"Everyone complains about the weather, but nobody does anything about it." This old adage seems appropriate for textbooks as well. Are textbooks too long, too heavy, and too expensive? The textbook and associated materials are typically costing students up to $200 or more. This situation means many students would like to sell their textbook (a sad testament to the fleeting nature of knowledge these days) and many students never buy a book! Other solutions seem to fall short. "Renting" books is touted as a great boon for students, but the rates are around 50% face value for several months ownership (compare to rates for leasing a car!), and also deprives students of the option of having a permanent record of their learning.
Additionally, there are serious questions about the pedagogical basis of textbooks. If it is true, as Peter Atkins has claimed, that there are only 9 key concepts for General Chemistry students to acquire, we can ask: is it truly necessary to have over 100 pages per concept? Where is the space and mental time for students to construct their own understanding, if they are at first confronted with the task of deconstructing a massive tome. It has been shown that collaborative learning models such as PLTL improve learning, but in large part these advances have not been incorporated into the thinking behind textbooks, and one has to adapt these practices to the text rather than let the pedagogy set the pace.
A larger point regarding textbooks and pedagogy is this: if it is true that many students do not buy textbooks because of prohibitive costs (see Chronicle of Higher Education article), then for those students the pedagogy of the text is a moot point!
The one big recent positive change for textbooks is the technology of online homework. Evidence is accumulating that this is an effective tool in keeping students on task and improving understanding. So most textbooks come with databases of online problems, which allow instructors to assign problem sets to students and can get feedback on their performance.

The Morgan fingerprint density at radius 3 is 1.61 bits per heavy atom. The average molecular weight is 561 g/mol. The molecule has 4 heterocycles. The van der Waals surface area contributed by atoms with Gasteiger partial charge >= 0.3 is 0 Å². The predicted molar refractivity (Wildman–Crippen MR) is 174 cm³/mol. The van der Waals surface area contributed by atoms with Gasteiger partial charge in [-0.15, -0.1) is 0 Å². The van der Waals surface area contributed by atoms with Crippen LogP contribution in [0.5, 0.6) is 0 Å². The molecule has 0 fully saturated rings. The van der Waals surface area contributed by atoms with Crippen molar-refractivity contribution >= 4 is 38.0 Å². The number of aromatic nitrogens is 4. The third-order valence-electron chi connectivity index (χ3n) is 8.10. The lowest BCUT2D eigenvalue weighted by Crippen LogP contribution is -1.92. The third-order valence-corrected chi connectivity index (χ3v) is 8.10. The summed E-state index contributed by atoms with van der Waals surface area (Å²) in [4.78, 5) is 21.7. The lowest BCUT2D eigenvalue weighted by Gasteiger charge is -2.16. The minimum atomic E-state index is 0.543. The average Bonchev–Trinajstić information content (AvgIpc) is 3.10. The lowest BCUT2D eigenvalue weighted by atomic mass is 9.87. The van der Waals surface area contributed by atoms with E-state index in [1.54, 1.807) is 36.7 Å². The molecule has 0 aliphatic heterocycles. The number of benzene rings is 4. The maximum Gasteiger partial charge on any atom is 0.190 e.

In view of all of these concerns about textbooks I have, over the last 5 years, been developing and testing a different model for a textbook. Chemistry: Exploring the Molecular Vision is a "small footprint" text at about 500 pages. Each chapter includes:
1. Core readings in the traditional topics of General Chemistry.
2. Links to online homework (Exploring Chemsitry Online, ECO).
3. A workshop designed to accompany a two hour peer-led session.
The approach is an invitation to a new model of textbook in another sense as well: a collaborative model. Participants can provide real time feedback and review utilizing Google tools such as Google groups. Faculty can easily add/share problems for online homework using the Classmarker system, as well as develop and post animated powerpoints that can address interesting applications or explain concepts that require dynamic visualization. Research on this new integrated model of PLTL can be shared. The textbook can be empowering for faculty, opening up avenues for educational research.
If you are interested in this approach I hope you will take the time to view the Google presentation:
Chemistry: Exploring the Molecular Vision. An alternative textbook
Saturday, September 3, 2011
Thursday, June 16, 2011
The PLTL Boost: A Critical Review of Research is an article in Progressions that summarizes the body of research studying the impact of PLTL on student success in STEM courses, and contributes a critique of statistical models that has a wide implications for future studies of student performance. The main points are:
- There are 15 published studies that represent introductory college science and engineering courses at 23 institutions that show an average increase of +15 % ABC for students participating in PLTL.
- Three main types of implementations were identified: Type 1: a one to two hour peer-led workshop that replaces one lecture; Type 2: a one to two hour peer-led workshop that replaces a graduate student led recitation; and Type 3: an optional, added peer-led led workshop. All three types of implementation demonstrated similar impacts for participating students.
- The studies used a variety of statistical models, from simply assuming a random distribution to more sophisticated multi-linear regression. It is shown that multi-linear regression has an inherent error when attempting to control for prior knowledge in the guise of such things as SAT scores. The result is that the impact of PLTL is underestimated for many students. An alternative, more robust model, is proposed: comparative linear regression, as describe in Zar (Biostatistical Analysis).
If we adhere to the principles of Scientific Teaching, then the large body of work reviewed here should provide compelling evidence for those interested in student success to closely examine this straightforward adaptation of traditional teaching models.